HR wants a remuneration review.
HR wants to improve employee engagement.
HR wants to create a better graduate program.
HR wants to review performance management policies…
My problem with all this?
If it’s only HR wanting it, you may as well not bother.
You’ve got two options in your organisation:
- Employ a HR team to manage your legal liability, administration, check pay rates and holidays are by the book, manage recruitment… etc. Or,
- Be the kind of leader that prioritises ensuring you cultivate a brilliant place to work that people love and then, employ a HR team to help you and your leadership team achieve that.
If the opening paragraph of this article resonated with you (and you inwardly groaned because it all sounds so bloody familiar) I’m challenging you to consider – what if it’s not the HR team who is getting it wrong? What if it’s you?
The HR function has two primary purposes in my mind:
- Ensure that the company is meeting its legal obligations, policies, procedures. remuneration etc. This stuff is boring critical but is crucially important for a well-functioning business.
- Providing the leadership team with the tools, knowledge and advice so they can actualise the workplace they want for their people. This could be the cultivation of a zany, fun, creative workplace. Or a results-driven one. Or a family atmosphere. But the most critical component for me is that they enable the leadership to fulfil their mission.
What often happens instead of the latter is that either, the HR team aren’t set up for success in terms of team/experience, or, the leadership team doesn’t know what work environment they want, or they don’t think the HR team can help deliver it.
How do you figure out what your problem is?
If this is resonating with you and you recognise something has to change, I’d recommend looking at:
Step 1. Consider, where does your HR team report into?
Rather than a blanket ‘you should have a CHRO’ statement – as clearly there isn’t a one-size-fits-all structure that you can pick up and drop in – I’d challenge you to consider what your HR team’s place in the structure says about your priorities.
– Does the HR Director report to the CFO? An operational executive? Safety? What does that say about how important your people strategy is to your business?
– Do you have an HR Manager who is focused on the detail? Or someone the CEO comes to for advice, HR related or not.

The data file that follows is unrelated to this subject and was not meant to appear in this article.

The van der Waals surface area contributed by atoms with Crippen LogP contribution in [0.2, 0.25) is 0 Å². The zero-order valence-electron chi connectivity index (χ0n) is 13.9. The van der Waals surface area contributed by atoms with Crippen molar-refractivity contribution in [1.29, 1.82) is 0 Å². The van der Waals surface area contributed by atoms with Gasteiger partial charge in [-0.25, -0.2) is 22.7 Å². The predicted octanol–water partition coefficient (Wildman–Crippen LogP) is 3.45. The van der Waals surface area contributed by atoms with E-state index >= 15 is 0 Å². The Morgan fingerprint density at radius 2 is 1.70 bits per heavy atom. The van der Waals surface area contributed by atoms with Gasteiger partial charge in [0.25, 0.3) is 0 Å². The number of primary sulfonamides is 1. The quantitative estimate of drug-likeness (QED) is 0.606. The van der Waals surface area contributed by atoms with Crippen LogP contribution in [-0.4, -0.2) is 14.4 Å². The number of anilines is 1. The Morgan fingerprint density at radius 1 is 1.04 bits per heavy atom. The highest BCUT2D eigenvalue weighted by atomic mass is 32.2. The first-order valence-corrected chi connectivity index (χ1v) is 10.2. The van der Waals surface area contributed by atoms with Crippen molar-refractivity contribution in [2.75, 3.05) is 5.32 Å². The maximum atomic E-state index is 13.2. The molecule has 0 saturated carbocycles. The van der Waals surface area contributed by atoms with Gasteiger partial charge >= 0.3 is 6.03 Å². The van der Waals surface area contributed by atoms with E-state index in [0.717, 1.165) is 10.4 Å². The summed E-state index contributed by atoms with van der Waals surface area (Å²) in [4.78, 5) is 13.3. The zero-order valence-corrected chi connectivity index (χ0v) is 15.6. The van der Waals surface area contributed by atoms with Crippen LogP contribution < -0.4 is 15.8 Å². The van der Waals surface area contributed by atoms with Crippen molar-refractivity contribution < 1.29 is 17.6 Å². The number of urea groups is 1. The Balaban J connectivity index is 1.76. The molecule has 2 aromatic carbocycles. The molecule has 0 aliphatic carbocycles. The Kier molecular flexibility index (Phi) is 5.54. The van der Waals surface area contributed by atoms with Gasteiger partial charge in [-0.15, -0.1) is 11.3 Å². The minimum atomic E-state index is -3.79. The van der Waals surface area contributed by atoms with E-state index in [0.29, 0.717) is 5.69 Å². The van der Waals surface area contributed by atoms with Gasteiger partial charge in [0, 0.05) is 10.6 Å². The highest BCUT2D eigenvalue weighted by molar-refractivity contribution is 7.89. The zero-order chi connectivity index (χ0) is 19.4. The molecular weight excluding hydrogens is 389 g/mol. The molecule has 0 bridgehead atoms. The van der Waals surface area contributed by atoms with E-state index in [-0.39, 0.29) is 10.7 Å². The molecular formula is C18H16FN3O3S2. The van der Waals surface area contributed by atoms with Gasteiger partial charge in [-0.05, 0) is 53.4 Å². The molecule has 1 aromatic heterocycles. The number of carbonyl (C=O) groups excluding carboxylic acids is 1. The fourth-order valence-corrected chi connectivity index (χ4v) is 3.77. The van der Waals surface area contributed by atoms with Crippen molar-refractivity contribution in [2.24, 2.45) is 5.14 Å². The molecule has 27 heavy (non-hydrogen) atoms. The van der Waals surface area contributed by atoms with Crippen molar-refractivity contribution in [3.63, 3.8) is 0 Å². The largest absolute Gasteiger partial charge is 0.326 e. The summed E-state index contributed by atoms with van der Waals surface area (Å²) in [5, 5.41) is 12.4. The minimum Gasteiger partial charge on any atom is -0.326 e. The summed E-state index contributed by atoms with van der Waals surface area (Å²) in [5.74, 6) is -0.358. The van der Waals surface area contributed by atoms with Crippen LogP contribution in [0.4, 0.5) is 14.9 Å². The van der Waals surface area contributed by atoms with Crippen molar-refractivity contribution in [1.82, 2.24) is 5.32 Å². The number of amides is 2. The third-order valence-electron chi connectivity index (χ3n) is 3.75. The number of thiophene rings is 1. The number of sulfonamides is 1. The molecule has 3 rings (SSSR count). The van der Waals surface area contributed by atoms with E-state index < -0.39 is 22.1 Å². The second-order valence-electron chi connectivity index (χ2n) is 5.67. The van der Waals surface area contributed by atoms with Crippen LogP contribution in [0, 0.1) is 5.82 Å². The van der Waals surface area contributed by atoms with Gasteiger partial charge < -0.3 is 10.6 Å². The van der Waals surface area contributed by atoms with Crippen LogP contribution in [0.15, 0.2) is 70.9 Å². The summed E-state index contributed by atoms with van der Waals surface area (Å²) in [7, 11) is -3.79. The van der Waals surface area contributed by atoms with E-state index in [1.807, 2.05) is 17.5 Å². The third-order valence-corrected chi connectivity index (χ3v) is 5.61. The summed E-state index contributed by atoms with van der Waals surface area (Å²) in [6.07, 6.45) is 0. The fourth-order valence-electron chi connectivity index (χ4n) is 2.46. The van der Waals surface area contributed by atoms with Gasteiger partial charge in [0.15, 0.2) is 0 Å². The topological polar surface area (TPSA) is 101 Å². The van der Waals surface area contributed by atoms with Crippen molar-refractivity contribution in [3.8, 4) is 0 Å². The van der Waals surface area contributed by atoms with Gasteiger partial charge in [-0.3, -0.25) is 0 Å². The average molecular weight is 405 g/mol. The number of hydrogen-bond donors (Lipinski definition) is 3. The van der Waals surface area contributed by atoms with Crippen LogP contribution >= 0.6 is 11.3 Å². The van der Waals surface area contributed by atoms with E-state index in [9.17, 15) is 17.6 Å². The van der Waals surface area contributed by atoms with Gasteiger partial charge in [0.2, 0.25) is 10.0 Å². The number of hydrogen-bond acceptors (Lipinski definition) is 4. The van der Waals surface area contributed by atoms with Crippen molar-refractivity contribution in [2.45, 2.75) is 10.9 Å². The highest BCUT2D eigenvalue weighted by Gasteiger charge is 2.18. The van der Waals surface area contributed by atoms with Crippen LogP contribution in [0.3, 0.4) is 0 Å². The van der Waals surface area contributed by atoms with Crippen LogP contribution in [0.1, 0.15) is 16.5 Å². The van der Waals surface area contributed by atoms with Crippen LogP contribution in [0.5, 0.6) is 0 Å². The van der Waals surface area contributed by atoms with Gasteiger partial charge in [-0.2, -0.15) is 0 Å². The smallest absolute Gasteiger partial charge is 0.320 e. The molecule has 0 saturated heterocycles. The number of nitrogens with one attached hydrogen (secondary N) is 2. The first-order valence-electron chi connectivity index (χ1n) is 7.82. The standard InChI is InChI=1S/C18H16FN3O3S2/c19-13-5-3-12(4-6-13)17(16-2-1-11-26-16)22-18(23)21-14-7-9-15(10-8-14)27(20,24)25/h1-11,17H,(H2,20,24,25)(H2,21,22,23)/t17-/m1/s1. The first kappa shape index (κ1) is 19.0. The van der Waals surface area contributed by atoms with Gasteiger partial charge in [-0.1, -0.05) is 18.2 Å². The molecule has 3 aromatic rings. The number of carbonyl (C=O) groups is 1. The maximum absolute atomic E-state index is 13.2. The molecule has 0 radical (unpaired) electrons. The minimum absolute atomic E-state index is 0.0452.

– Is your HR function strategic? Has your structure been set up to give them that luxury?
Step 2. Ask yourself the tough questions:
– Are you the problem? Potentially your HR team has the capability to deliver much more than you’re currently allowing them to.
– Have you ever seen HR operate in a truly strategic capacity? If not, ask your network. What business leaders do you know who count their HR leader as one of their first ports of call when considering a strategic business decision?
– Do you really consider establishing the culture of the workplace as a priority? How much thought have you given, how much strategic planning time? How linked do you see the workplace environment to reaching your goals as an organisation?
Step 3: Conduct a HR review:
Two years ago, I completed a piece of research for my Masters on how my organisation’s shared service functions were delivering on what the operational part of the business required (and the concept of organisational drift – thanks Snook). As a part of this work I examined the literature around how shared service teams evaluate their own work, vs those they business partner with. Surprise surprise, we’re often not great at critically reviewing our own work.
Be wary of engaging a random consultant to analyse your team, instead, go with recommendations and someone who has successfully reshaped HR teams for reasons driven by the business. This can’t just be a review of your HR function either – remember, the problem could be bigger than just the team! So, as well as their capability, capacity and ability to deliver to the business, look at their remit, the support and the responsibility given to the team.
Woah! That’s a lot of food for thought. If this is something that you’re keen to talk more about I’d love hear your thoughts.